Harrow is letting down the nation
In the last quarter of a century, Britain's so-called success story has depended entirely on the astonishing skills and energies of city slickers, drawn from all classes.
I call them city slickers so as to differentiate them from the old city gents whose success sprang from trustworthiness; from their proven record over two centuries of their word being as good as their bond. Sadly, no such moral base - as we are beginning to realise - sustains the present financial system which is driven, quite simply, as I have had occasion to remark before, by avarice.
Nor is that the worst of it. The worst of it is that so many of Britain's other main institutions have simultaneously also lost the public's trust.
This was not at all the same in the 1930s at the time of the Great Depression when parliament, the trade unions, the BBC, the quality newspapers, the professions and, above all, the armed forces - in other words, the old governing class - were still able to exercise some degree of authority and command, if only for old times sake.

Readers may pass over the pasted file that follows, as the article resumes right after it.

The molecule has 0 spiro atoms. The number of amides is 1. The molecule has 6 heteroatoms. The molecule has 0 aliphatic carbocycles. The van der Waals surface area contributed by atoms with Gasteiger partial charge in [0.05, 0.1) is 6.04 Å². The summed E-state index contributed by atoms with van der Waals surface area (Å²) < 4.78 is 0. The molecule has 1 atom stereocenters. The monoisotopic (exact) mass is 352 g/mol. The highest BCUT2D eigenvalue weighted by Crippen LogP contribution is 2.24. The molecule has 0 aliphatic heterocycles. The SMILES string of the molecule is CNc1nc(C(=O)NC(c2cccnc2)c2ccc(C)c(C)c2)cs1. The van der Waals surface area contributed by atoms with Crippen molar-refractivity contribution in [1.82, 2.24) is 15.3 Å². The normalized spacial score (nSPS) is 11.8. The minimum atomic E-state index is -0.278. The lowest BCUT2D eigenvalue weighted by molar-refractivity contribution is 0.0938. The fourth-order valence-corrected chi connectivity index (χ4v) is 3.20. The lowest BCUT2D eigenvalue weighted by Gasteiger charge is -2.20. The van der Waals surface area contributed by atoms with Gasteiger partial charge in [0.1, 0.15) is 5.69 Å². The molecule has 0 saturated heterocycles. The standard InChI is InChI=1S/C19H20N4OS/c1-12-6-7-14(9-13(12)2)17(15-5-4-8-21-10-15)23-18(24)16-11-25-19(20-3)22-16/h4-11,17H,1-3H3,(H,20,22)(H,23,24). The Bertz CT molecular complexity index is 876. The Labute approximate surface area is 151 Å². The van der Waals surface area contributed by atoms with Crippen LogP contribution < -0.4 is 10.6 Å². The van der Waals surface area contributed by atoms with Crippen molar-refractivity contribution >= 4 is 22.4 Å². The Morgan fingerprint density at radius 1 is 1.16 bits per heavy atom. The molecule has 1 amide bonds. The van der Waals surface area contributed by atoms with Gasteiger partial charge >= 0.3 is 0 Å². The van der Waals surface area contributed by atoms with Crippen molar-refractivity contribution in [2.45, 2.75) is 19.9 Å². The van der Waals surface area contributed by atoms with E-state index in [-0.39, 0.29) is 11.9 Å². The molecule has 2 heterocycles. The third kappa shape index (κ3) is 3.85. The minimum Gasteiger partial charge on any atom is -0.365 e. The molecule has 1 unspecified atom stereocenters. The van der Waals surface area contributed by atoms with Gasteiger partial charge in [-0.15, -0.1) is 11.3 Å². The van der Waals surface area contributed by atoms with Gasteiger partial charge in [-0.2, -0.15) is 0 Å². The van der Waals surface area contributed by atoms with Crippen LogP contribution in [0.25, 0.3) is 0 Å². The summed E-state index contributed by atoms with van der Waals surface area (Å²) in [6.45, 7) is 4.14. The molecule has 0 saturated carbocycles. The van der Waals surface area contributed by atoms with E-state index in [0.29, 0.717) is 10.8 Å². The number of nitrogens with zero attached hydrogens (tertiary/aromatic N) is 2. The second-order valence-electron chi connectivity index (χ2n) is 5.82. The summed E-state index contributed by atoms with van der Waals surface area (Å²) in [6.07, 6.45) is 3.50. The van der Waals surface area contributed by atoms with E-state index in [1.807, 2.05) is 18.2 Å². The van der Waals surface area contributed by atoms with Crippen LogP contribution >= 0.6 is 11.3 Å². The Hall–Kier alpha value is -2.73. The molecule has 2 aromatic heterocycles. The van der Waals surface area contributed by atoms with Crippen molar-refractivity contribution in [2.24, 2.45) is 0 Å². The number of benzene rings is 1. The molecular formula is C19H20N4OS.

That is all long gone. For the new meritocracy, primarily concerned nowadays to feather their own individual nests rather than the public nest, is proving itself entirely incapable of filling the leadership vacuum left by the dissolution of the old governing class.
In this respect the public schools in general and in particular Harrow - where the two sons of the disgraced Tory MP Derek Conway were educated - are falling down on what used to be their traditional job. Perhaps filling that vacuum is where they could serve the nation today, thereby justifying, once again, their charitable status. ·
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